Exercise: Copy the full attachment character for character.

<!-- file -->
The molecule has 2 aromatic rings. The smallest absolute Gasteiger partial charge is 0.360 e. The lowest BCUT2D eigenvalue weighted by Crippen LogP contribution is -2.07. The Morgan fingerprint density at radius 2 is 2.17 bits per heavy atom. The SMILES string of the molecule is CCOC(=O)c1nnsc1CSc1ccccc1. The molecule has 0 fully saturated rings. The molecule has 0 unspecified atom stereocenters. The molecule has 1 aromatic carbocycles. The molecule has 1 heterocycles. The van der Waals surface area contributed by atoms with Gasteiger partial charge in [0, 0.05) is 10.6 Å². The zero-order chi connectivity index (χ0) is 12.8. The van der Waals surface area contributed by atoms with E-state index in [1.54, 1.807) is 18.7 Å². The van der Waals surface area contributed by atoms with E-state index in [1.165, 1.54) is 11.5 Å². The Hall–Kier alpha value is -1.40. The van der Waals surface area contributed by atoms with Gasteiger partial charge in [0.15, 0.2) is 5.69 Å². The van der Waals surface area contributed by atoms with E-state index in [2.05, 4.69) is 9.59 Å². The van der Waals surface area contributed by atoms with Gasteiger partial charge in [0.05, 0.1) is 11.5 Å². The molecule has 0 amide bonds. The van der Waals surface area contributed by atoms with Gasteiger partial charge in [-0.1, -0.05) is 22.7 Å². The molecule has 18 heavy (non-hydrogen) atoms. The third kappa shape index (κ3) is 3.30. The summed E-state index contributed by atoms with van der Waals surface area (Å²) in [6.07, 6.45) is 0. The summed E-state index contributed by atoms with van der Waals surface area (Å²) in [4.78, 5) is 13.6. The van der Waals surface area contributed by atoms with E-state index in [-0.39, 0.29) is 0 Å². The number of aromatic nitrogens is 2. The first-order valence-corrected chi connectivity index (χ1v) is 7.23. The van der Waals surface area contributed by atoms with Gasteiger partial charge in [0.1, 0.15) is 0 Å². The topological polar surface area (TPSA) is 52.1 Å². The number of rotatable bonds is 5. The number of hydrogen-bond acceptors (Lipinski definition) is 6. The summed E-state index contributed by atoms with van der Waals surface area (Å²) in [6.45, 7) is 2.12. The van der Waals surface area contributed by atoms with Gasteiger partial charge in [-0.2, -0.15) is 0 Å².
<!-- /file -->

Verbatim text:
The molecule has 2 aromatic rings. The smallest absolute Gasteiger partial charge is 0.360 e. The lowest BCUT2D eigenvalue weighted by Crippen LogP contribution is -2.07. The Morgan fingerprint density at radius 2 is 2.17 bits per heavy atom. The SMILES string of the molecule is CCOC(=O)c1nnsc1CSc1ccccc1. The molecule has 0 fully saturated rings. The molecule has 0 unspecified atom stereocenters. The molecule has 1 aromatic carbocycles. The molecule has 1 heterocycles. The van der Waals surface area contributed by atoms with Gasteiger partial charge in [0, 0.05) is 10.6 Å². The zero-order chi connectivity index (χ0) is 12.8. The van der Waals surface area contributed by atoms with E-state index in [1.54, 1.807) is 18.7 Å². The van der Waals surface area contributed by atoms with E-state index in [1.165, 1.54) is 11.5 Å². The Hall–Kier alpha value is -1.40. The van der Waals surface area contributed by atoms with Gasteiger partial charge in [0.15, 0.2) is 5.69 Å². The van der Waals surface area contributed by atoms with E-state index in [2.05, 4.69) is 9.59 Å². The van der Waals surface area contributed by atoms with Gasteiger partial charge in [0.05, 0.1) is 11.5 Å². The molecule has 0 amide bonds. The van der Waals surface area contributed by atoms with Gasteiger partial charge in [-0.1, -0.05) is 22.7 Å². The molecule has 18 heavy (non-hydrogen) atoms. The third kappa shape index (κ3) is 3.30. The summed E-state index contributed by atoms with van der Waals surface area (Å²) in [6.07, 6.45) is 0. The summed E-state index contributed by atoms with van der Waals surface area (Å²) in [4.78, 5) is 13.6. The van der Waals surface area contributed by atoms with E-state index in [-0.39, 0.29) is 0 Å². The number of aromatic nitrogens is 2. The first-order valence-corrected chi connectivity index (χ1v) is 7.23. The van der Waals surface area contributed by atoms with Gasteiger partial charge in [0.1, 0.15) is 0 Å². The topological polar surface area (TPSA) is 52.1 Å². The number of rotatable bonds is 5. The number of hydrogen-bond acceptors (Lipinski definition) is 6. The summed E-state index contributed by atoms with van der Waals surface area (Å²) in [6.45, 7) is 2.12. The van der Waals surface area contributed by atoms with Gasteiger partial charge in [-0.2, -0.15) is 0 Å².